José María Espinosa gives a voice to seeking mothers with his debut film – El Sol de México

Motivated by the problems that have been experienced in the country and especially in his home state for years, the filmmaker José María Espinosa from Sinaloa decided to give a voice, through his work, to the mothers who, faced with the inefficiency of the authorities, have dedicated themselves to searching for their disappeared children.

One of those people is Mirna Nereida Medina Quiñónez, whose story is the axis of Espinosa’s debut feature, I named you in the silencean documentary film that portrays the hard work of the Rastreadoras de El Fuerte, a group led by Mirna who, since 2014, have excavated the earth to find the remains of missing family and friends.

“Being from Culiacán, Sinaloa and growing up surrounded by that history of violence in our land, it makes you mature as a man and as a human being, concerns about certain things that happen around you grow, either directly or indirectly, you accumulate personal stories of people who are no longer here, are missing or murdered.

“I was lucky to choose a profession where I could create certain vehicles to try to remedy or raise awareness about this,” said the director in interview with The Sun of Mexico.

East documentary film It had more than 96 hours of recording, which were summed up in almost an hour and a half; for the director it represented a great challenge especially because with so much material he could have made more than five projects with different perspectives.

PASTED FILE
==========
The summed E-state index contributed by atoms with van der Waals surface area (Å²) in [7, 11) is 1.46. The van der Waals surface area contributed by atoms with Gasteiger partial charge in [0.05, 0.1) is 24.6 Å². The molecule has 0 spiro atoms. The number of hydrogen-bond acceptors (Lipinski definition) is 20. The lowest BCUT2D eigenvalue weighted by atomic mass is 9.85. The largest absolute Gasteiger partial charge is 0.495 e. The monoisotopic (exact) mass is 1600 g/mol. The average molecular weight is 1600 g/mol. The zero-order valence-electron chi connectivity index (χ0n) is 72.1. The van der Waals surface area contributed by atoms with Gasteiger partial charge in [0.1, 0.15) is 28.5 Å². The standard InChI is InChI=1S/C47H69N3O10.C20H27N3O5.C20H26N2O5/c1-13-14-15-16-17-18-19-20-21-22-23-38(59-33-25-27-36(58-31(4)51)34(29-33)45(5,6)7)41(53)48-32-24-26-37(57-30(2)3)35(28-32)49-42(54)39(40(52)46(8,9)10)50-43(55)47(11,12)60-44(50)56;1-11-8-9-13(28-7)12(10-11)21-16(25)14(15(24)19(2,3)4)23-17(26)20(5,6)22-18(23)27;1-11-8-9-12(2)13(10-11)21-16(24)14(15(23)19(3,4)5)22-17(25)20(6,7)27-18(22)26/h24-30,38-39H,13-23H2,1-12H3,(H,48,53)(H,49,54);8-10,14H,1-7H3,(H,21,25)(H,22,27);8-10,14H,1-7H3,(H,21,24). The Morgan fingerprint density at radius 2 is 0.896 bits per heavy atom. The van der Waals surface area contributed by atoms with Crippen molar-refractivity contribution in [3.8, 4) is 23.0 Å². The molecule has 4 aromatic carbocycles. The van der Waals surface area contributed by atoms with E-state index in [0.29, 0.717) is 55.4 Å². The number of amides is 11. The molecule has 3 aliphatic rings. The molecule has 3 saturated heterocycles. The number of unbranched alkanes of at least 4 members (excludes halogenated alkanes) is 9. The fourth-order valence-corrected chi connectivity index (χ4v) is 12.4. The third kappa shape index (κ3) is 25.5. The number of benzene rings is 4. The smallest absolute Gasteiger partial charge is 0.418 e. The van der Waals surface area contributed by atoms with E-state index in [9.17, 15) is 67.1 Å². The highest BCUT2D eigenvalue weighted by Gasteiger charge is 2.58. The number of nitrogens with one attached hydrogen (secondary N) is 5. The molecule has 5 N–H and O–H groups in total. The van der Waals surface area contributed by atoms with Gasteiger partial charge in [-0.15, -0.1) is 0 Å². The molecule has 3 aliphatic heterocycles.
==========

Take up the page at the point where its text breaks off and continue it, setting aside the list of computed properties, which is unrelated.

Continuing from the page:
The objective was clear from the beginning, not to bet on the morbidity that the situation could generate, nor take advantage of the pain of others, warned the filmmaker.

Chema seeks to make visible the problems that are currently being experienced in his state and in the entire country, so that the authorities take action on the matter and, at the same time, counteract the feeling of frustration and helplessness with a light of strength and hope. , issued by the women who make up the collective.

“Falling into morbidity is very easy in this type of project, even unintentionally. As the plot progressed we were thinking about how not to repeat emotions, situations, we wanted to present new visions that would push the narrative.

“What I like the most (of the documentary) and what people do not expect is light and shadow, the duality of pain, loss and anguish, but also the strength they have, of this value of resilience, of the luminosity that emanates from their situation and of this inner power to face tragedies,” Espinosa assured.

The filmmaker accompanied the searchers from 2016 to 2019. From its creation until now, the group has found more than 200 remains, of which very few have been identified.

That is why now, the next step, said Mirna Nereida Medina, is to request the authorities to exhaustively identify the findings so that more cases are clarified.

“Now for the search, although it sounds a bit presumptuous, we are almost experts, right now what we want is to go to another level, we must demand that the government make the forensic identification.

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“We have many people located in Sinaloa and throughout the country, we are talking about a total of 30,000 people located in mass graves or in Semefos (Forensic Medical Service), so we have to find a way to identify those remains” Medina Quinonez said.

The documentary film It will be available from May 12 in commercial cinemas and art circuits.

Espinosa’s next work focuses on youth, electronic music and addiction to methamphetamines, is entitled dancing not to be dead.